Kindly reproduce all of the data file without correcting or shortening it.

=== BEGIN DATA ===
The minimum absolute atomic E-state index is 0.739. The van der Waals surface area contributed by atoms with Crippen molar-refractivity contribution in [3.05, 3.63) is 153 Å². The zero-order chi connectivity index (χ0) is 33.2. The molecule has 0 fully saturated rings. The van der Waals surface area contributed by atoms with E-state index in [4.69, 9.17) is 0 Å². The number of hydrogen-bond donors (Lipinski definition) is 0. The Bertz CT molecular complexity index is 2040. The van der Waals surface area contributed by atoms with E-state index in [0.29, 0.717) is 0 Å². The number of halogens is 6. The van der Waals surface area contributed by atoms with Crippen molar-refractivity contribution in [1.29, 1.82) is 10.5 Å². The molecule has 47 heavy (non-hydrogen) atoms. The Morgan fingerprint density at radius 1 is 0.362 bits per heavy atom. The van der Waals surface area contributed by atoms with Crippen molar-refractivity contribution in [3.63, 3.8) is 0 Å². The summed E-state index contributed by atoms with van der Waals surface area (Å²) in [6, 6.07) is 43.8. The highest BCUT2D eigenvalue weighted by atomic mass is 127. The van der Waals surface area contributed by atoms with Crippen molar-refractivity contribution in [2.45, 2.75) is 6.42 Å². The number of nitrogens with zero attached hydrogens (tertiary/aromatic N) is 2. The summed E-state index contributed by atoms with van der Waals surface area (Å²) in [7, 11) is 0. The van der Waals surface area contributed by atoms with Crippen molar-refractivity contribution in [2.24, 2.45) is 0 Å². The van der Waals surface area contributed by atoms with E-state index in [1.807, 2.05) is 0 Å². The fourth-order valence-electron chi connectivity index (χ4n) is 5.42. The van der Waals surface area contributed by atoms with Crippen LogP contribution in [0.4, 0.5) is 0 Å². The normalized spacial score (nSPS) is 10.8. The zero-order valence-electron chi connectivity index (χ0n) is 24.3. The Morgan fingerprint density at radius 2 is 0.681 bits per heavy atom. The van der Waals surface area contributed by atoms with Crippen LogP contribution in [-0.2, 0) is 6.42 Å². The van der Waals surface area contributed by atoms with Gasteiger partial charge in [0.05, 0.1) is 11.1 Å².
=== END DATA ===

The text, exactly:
The minimum absolute atomic E-state index is 0.739. The van der Waals surface area contributed by atoms with Crippen molar-refractivity contribution in [3.05, 3.63) is 153 Å². The zero-order chi connectivity index (χ0) is 33.2. The molecule has 0 fully saturated rings. The van der Waals surface area contributed by atoms with E-state index in [4.69, 9.17) is 0 Å². The number of hydrogen-bond donors (Lipinski definition) is 0. The Bertz CT molecular complexity index is 2040. The van der Waals surface area contributed by atoms with E-state index in [0.29, 0.717) is 0 Å². The number of halogens is 6. The van der Waals surface area contributed by atoms with Crippen molar-refractivity contribution in [1.29, 1.82) is 10.5 Å². The molecule has 47 heavy (non-hydrogen) atoms. The Morgan fingerprint density at radius 1 is 0.362 bits per heavy atom. The van der Waals surface area contributed by atoms with Crippen molar-refractivity contribution in [3.63, 3.8) is 0 Å². The summed E-state index contributed by atoms with van der Waals surface area (Å²) in [6, 6.07) is 43.8. The highest BCUT2D eigenvalue weighted by atomic mass is 127. The van der Waals surface area contributed by atoms with Crippen molar-refractivity contribution in [2.45, 2.75) is 6.42 Å². The number of nitrogens with zero attached hydrogens (tertiary/aromatic N) is 2. The summed E-state index contributed by atoms with van der Waals surface area (Å²) in [7, 11) is 0. The van der Waals surface area contributed by atoms with Crippen molar-refractivity contribution in [2.24, 2.45) is 0 Å². The van der Waals surface area contributed by atoms with E-state index in [1.807, 2.05) is 0 Å². The fourth-order valence-electron chi connectivity index (χ4n) is 5.42. The van der Waals surface area contributed by atoms with Crippen LogP contribution in [0.4, 0.5) is 0 Å². The normalized spacial score (nSPS) is 10.8. The zero-order valence-electron chi connectivity index (χ0n) is 24.3. The Morgan fingerprint density at radius 2 is 0.681 bits per heavy atom. The van der Waals surface area contributed by atoms with Crippen LogP contribution in [-0.2, 0) is 6.42 Å². The van der Waals surface area contributed by atoms with Gasteiger partial charge in [0.05, 0.1) is 11.1 Å².